A study published recently in EMBO Molecular Medicine considers the biological impacts of progestins from hormonal contraceptives on mammary epithelium. Arising from the concern that hormonal contraceptives increase the risk of breast cancer, researchers led by Professor Cathrin Brisken at EPFL's School of Life Sciences have committed themselves to figure out just how much contraceptive progestins, which mimic the female sex hormone progesterone, affect breast tissue.
"Although we know how different contraceptive formulations affect the cardiovascular system, we know little about their effects on the breast," says Brisken. "So we developed new approaches to compare the most commonly used progestins in different hormonal contraceptives and were surprised to find that some of them stimulate cell proliferation in the breast - while others do not."
Hormonal contraceptives that use progestin include the pill, the patch, and the vaginal ring, as well as some IUDs. Given that such a large percentage of the population uses hormonal contraceptives, the team was interested in exploring the effects of prolonged exposure to different progestins on human breast epithelial cells (HBECs). In order to investigate this, they conducted in vivo experiments on "humanized" mouse mammary glands and monitored the growth of human breast tissue upon exposure to different progestins.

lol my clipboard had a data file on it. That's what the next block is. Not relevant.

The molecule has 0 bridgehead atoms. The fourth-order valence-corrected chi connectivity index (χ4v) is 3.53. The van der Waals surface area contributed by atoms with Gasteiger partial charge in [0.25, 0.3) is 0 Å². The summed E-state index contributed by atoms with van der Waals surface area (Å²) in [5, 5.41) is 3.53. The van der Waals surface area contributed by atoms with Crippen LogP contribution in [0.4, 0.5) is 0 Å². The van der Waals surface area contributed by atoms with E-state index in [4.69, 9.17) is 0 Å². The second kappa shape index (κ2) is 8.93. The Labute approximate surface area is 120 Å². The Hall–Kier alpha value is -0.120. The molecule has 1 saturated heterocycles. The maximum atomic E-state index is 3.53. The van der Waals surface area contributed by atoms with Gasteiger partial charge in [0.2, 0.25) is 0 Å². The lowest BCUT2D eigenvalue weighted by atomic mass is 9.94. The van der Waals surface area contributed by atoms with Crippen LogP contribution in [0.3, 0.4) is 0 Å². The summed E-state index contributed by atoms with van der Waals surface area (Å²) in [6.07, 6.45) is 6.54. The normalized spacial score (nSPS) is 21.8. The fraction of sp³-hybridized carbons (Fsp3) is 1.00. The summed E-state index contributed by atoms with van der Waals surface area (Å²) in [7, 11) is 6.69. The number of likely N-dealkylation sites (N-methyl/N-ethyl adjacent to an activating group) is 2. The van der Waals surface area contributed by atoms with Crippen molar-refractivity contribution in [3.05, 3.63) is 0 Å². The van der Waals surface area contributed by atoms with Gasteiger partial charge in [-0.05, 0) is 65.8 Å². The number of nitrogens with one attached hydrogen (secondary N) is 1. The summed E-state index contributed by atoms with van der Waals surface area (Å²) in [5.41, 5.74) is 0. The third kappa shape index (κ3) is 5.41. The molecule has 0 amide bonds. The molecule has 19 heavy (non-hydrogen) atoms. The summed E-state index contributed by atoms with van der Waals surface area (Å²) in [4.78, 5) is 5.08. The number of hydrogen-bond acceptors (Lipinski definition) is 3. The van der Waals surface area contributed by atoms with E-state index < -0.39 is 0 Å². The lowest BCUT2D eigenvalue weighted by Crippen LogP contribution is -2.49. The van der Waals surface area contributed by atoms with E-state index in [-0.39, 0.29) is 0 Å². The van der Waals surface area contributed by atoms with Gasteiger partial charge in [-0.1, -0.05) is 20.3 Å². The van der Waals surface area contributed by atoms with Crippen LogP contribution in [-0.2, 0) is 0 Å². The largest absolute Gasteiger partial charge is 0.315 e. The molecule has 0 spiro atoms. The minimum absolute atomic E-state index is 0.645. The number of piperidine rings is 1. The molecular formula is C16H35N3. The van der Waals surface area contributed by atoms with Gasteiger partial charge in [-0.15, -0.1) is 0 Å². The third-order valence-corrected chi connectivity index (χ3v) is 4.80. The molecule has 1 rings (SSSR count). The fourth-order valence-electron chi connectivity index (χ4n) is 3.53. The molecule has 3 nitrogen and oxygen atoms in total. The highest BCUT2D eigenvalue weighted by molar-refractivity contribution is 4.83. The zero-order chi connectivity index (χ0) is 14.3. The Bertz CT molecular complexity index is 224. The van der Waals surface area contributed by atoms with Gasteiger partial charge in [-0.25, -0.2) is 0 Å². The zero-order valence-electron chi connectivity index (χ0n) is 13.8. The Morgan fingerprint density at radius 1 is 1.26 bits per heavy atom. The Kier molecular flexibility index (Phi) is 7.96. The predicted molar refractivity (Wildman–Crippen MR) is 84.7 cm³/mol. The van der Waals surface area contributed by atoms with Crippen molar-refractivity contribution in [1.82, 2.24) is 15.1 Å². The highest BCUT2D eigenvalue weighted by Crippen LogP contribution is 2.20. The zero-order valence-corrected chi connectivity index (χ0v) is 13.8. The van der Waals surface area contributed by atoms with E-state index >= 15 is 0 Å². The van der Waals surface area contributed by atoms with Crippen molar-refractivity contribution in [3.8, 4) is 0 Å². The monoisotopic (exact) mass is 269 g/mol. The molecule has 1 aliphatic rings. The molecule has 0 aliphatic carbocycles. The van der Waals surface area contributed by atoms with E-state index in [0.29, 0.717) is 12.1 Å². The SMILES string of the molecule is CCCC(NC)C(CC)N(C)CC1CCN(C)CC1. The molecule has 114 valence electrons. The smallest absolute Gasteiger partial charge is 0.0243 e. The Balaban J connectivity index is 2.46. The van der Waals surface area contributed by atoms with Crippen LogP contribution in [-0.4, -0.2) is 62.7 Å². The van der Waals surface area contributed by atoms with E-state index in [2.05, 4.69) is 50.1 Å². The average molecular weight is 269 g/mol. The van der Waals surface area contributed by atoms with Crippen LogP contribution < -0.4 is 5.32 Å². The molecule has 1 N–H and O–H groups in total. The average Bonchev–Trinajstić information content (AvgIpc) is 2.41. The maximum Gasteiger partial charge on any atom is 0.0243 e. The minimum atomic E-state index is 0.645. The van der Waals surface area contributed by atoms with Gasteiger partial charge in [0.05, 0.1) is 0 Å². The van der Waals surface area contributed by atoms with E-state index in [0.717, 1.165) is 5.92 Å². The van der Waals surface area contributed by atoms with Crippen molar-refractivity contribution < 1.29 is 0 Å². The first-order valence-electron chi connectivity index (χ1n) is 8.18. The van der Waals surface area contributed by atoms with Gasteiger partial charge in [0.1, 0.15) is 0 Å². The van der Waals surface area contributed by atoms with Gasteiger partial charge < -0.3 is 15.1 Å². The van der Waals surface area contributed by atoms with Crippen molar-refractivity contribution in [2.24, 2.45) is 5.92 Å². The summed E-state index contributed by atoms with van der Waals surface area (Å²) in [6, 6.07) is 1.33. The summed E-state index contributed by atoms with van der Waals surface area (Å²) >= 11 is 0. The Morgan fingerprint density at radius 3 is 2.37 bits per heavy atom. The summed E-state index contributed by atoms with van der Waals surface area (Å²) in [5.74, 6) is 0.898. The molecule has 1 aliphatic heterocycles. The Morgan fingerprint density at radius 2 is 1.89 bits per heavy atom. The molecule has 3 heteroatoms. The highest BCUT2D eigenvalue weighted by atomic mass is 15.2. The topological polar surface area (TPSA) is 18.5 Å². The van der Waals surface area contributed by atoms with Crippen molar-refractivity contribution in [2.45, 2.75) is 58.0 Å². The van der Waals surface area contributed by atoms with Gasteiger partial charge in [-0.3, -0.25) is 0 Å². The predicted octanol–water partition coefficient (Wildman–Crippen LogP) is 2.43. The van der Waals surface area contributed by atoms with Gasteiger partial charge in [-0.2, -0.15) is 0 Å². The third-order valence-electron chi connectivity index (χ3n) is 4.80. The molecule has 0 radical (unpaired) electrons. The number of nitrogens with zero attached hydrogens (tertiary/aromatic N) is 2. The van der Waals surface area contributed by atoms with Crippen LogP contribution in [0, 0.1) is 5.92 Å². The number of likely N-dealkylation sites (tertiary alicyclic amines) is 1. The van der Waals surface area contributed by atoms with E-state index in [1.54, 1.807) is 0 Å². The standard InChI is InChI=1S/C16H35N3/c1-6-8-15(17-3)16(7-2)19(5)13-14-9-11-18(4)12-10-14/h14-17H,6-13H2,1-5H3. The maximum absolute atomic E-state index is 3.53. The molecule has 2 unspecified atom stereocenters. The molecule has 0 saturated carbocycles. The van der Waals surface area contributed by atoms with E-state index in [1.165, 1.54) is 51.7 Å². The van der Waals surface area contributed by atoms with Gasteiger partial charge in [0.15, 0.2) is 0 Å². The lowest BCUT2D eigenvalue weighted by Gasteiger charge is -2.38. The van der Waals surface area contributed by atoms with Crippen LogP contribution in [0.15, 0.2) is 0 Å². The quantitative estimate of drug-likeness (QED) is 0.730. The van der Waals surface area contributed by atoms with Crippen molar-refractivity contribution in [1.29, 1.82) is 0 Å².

"We found that HBECs engraft and proliferate in mouse milk ducts, maintaining hormone receptor expression and hormone responsiveness, which are crucial factors for establishing a relevant preclinical model and thereby to foster translational research," explains Brisken.
The team observed that progestins that have androgenic properties (meaning they act like testosterone) induce the expression of the protein Rankl, which in turn triggers cell proliferation in the mammary epithelium. Notedly, the team did not observe this effect with anti-androgenic progestins.
"Exposing human breast epithelia to androgenic progestins for prolonged periods of time caused hyperproliferation and changes in the cells that are associated with early, pre-malignant lesions - at least in xenografted human breast epithelia," elaborates co-author Fabio De Martino.
This unforeseen role of androgenic progestins in the proliferation of breast epithelial cells signals that anti-androgenic progestins may offer a safer alternative to women at risk of breast cancer. "It might be possible to prevent breast cancer associated with contraception by making more informed choices taking the molecular composition of a contraceptive into account," concludes Brisken.